However, the movie doesn’t rest solely on the laurels of platinum-selling Luckett (one of the original members of the R&B singing sensations “Destiny’s Child”). Its foundation is the thoughtful screenplay by Stan Foster (“Woman Thou Art Loosed”), who also makes his directorial debut with this feature film and should be commended for a job well done. Additional commendations are in order for Matthew Crouch and Gener8Xion Entertainment for continuing to press in to provide quality Christian-themed films with moral and family values.
These “firsts” are backed by a shining supporting cast of additional talent, including current Grammy® nominee Trey Songz (Monty), Sharif Atkins of “White Collar” (USA Network) who plays Wynton—Angie’s duet partner in the film (one of my favorite scenes), Essence Atkins—plays the lovable, say-it-like-it-is, Peaches, EMI Gospel recording artist Kiki Sheard, veteran actor Clifton Powell, who plays Ike, R&B singer and producer “Tank,” playing Devlin, and, finally, a standout performance by Tammy Townsend, portraying Desiree Davis—the character I believe may have grown the most in the film. If I were writing a sequel, she would be in the script for sure. And, finally, perhaps the most important support of all was the original music by Tim Miner, which gave the film such color, depth, and emotion.
The PG-13 rating for obvious mature themes, sexuality, some violence and brief drug use are appropriate. Devlin’s character exhibits the darkest parts of the film with effects like enticing Angie to lose her virginity—which include a couple of kissing scenes, sensual touching, and fornication, which is inferred (not shown). There is another scene where he is smoking a joint, another where he slaps her across the face, and another more upsetting time, when he punches her behind a corner (not shown) out of jealousy. There are a couple of bruises that are shown on Angie’s face, also implying the domestic violence and one troubling time when he grabs her by the throat and moments later mutters something close to “Be in my bed when I get back or somebody else will be.”
Devlin is the definitive “player,” and it goes beyond his two-timing throughout the film. Besides the lies, his temper flares unexpectedly, which adds to the suspense. In the beginning she resists the alcohol, but later gives in—which even leads to her smoking pot on one occasion—after she has already left him and yet, sadly, found herself talking her way back into “the abyss.”
It is a little difficult to watch, at times, but, of course, this story doesn’t work, unless, like the prodigal, you finally wake up and find that you’re in the pigsty, and should go home to your father.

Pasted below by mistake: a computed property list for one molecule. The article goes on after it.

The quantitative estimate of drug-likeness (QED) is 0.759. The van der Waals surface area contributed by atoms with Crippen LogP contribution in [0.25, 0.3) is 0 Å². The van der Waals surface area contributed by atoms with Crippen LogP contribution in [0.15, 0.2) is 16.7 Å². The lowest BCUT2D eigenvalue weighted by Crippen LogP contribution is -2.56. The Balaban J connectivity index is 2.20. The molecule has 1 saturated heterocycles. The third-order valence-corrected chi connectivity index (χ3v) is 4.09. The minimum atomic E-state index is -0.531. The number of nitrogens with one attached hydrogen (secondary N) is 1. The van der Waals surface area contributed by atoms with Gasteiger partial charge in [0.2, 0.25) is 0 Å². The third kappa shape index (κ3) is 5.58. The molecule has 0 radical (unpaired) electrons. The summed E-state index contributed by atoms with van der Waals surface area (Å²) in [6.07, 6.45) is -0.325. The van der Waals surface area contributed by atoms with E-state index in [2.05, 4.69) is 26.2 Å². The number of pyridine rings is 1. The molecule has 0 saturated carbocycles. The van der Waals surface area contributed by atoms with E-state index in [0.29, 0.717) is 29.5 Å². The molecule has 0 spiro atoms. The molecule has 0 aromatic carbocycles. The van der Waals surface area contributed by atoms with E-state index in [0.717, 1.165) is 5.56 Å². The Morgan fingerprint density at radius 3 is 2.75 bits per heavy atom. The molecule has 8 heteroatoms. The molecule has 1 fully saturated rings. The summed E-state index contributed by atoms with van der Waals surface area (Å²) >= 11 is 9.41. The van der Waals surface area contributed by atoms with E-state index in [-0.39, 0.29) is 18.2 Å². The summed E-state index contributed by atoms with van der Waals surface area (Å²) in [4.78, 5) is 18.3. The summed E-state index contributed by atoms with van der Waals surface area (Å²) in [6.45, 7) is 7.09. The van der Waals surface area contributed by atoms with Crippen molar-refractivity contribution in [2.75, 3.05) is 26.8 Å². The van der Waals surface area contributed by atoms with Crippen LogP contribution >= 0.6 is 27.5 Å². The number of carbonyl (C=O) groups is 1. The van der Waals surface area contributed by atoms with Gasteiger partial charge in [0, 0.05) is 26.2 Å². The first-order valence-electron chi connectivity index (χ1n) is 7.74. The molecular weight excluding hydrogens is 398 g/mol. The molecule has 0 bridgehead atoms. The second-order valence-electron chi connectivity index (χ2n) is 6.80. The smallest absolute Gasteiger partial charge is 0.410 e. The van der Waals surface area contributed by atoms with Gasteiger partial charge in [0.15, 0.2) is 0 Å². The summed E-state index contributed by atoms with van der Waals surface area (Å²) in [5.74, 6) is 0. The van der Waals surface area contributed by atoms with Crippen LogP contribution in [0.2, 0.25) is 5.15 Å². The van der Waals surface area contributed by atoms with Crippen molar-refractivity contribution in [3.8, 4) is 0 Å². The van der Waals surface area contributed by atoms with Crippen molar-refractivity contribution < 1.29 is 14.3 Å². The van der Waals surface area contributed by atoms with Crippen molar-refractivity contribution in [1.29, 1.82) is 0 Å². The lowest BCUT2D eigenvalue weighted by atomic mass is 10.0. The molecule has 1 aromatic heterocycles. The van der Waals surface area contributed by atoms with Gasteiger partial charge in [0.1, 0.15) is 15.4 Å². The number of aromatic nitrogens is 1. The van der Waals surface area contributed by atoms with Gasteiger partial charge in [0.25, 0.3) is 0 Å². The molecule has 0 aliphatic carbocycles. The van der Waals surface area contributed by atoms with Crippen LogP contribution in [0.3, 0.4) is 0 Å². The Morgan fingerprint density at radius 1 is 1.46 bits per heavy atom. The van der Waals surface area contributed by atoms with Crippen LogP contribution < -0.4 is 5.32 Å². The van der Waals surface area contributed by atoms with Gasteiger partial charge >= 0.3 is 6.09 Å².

To test the content level, I spoke with a couple of moms with their teenage daughters after the film to ask them what they thought about it. Their responses were: “Loved it.” and “It was great and especially important for those who are younger—like our girls, who need to see what challenges may come in their futures. We were really blessed by this film.”
The reason this film works is because it speaks to us all. It reveals the human condition and the deceitfulness of the heart (Jer. 17:9), even for those who are raised up in the church. The battle to be waged is identical for everyone, against our 3 common foes: (1) the world (1 John 2:15), (2) the flesh (Galatians 5:19-21), and (3) the devil (1 Peter 5:8). There will always be Devlin’s appearing in our lives with that same old line, “When are you going to start experiencing life for yourself?” It’s the same line he’s been using for 6,000 years. It looks like freedom, at first, to an innocent girl from Georgia who has a heart full of dreams. But before you know it, you’re in over your head. That’s when Devlin says, “Would you ever say no to me?” In the movie, Angie answers, “That’s a dangerous question,” but in our lives, by that time, we know it’s too late. We know that we can’t say no to our drug of choice—be it fame, fortune or medication. It’s time to pay up—it’s time for the sacrifice. Freedom has been replaced with bondage, and we, like Angie, scarcely know how it happened. The gig is up, and only death and destruction await us without repentance on our part, and that—comes only by the grace of God.
Because of the strong positive message, I can confidently recommend this film for adults and mature teens, even though we know this story so well. It never grows old.
Violence: Mild / Profanity: Minor / Sex/Nudity: Moderate
See list of Relevant Issues—questions-and-answers.